The announcement comes after criticism aimed at Facebook for a series of live broadcast murders and rapes. The company is also working to tackle "fake news" and disinformation.
Facebook announced Wednesday that it plans to hire an extra 3,000 people to review videos and other posts after a series of murders, suicides and rapes were broadcast live on the social media platform. In come cases, it took Facebook hours to remove the content.
"We're working to make these videos easier to report so we can take the right action sooner - whether that's responding quickly when someone needs help or taking a post down," Facebook founder and CEO Mark Zuckerberg wrote in post.
The new hires will be added over the next year and join 4,500 staff already at the company's community operations division.
The additional staff will also "help us get better at removing things we don't allow on Facebook like hate speech and child exploitation," Zuckerberg said.
"And we'll keep working with local community groups and law enforcement who are in the best position to help someone if they need it - either because they're about to harm themselves, or because they're in danger from someone else," he added.
Zuckerberg said the Facebook Live video platform had also been a force for good, citing a recent example of someone who was going to commit suicide.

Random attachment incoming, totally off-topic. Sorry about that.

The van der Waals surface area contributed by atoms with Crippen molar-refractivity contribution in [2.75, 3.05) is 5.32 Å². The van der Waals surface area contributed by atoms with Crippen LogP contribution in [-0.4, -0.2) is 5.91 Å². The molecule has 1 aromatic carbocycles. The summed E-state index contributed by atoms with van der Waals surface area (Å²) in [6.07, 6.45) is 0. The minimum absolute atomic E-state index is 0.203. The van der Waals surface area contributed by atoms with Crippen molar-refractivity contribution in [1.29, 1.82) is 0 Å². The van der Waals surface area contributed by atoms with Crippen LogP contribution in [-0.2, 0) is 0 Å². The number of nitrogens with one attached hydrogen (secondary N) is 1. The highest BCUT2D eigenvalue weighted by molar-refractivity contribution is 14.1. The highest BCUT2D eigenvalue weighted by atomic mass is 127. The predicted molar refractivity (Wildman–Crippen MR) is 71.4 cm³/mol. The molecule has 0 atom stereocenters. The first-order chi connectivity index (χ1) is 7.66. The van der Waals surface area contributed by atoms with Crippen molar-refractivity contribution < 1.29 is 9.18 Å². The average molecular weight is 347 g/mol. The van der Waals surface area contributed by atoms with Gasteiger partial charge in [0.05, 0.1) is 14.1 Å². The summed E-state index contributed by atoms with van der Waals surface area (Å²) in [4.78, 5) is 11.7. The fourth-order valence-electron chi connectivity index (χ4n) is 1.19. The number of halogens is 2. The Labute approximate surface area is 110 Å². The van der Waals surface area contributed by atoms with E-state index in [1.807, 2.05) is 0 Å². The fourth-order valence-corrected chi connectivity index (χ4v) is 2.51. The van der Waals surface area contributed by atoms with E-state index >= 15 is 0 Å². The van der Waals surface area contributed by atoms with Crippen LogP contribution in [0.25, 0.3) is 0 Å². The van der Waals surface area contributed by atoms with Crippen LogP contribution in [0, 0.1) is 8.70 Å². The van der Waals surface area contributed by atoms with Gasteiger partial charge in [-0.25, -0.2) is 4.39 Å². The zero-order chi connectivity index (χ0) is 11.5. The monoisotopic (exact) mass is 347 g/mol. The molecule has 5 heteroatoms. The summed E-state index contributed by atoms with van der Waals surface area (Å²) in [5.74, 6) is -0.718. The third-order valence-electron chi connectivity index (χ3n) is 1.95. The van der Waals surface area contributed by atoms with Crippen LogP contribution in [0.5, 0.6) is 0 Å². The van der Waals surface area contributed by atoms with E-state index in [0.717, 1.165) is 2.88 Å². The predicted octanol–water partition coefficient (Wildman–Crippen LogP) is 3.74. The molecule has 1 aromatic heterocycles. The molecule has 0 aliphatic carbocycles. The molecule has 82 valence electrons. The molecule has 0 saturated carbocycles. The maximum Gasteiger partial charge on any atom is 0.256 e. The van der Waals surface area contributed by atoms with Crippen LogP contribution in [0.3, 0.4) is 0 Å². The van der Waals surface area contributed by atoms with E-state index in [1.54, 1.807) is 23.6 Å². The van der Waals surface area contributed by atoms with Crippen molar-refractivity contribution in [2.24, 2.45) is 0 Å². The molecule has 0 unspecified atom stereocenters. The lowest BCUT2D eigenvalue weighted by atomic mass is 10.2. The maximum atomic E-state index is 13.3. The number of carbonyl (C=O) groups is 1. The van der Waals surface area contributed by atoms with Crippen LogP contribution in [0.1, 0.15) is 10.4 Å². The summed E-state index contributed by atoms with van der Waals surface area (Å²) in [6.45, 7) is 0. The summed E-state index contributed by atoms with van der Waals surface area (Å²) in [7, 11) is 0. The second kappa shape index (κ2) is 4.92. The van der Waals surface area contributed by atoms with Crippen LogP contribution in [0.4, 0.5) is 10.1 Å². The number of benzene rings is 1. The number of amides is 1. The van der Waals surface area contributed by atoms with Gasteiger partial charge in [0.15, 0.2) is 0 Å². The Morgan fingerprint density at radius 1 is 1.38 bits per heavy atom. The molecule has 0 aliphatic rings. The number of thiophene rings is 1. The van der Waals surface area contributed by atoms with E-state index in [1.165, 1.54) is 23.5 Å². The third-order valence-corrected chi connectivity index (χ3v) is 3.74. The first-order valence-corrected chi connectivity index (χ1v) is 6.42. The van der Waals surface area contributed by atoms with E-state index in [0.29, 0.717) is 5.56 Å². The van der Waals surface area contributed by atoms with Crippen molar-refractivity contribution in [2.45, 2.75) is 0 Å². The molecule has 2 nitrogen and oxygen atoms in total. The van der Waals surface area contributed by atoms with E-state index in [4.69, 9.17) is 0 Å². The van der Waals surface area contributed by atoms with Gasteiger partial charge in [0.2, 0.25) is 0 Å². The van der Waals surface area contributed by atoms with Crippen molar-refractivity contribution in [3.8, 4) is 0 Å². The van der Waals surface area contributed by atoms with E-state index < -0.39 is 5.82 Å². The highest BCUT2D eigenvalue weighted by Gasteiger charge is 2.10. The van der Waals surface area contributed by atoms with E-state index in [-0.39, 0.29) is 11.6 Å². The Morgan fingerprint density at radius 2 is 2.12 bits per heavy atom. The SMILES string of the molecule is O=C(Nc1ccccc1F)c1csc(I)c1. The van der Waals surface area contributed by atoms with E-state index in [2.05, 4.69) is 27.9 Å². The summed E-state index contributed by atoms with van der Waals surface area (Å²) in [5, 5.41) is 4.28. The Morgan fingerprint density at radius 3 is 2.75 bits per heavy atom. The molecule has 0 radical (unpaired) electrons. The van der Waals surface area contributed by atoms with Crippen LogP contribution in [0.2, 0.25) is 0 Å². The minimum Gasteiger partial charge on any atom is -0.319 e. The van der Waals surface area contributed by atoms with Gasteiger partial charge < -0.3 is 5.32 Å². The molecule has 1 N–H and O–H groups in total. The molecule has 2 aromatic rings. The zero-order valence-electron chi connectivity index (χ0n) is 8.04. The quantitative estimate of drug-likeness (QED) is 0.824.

"We immediately reached out to law enforcement, and they were able to prevent him from hurting himself. In other cases, we weren't so fortunate," he said.
Monitoring content is a difficult balancing act for Facebook, which bans promoting violence or hate speech. Journalists or activists may post pictures or videos of violence, such as police shootings or scenes from war that may serve a legitimate public purpose. Others may use Facebook Live to promote a charity or other beneficial cause.
However, the company also doesn't want to be viewed as censoring content or policing opinions of its nearly 2 billion users, who use the platform not just to follow friend and family but also access and share news.
Amid a flurry of talk over "fake news" impacting the US election, Facebook in December took a number of steps it said would help counter the spread of disinformation.
Last month, it recognized in a white paper that governments and organized non-state actors are conducting sophisticated disinformation and misinformation on Facebook to achieve domestic and international political objectives.
"While information operations have a long history, social media platforms can serve as a new tool of collection and dissemination for these activities. Through the adept use of social media, information operators may attempt to distort public discourse, recruit supporters and financiers, or affect political or military outcomes," the white paper said.
cw/sms (AFP, dpa, Reuters)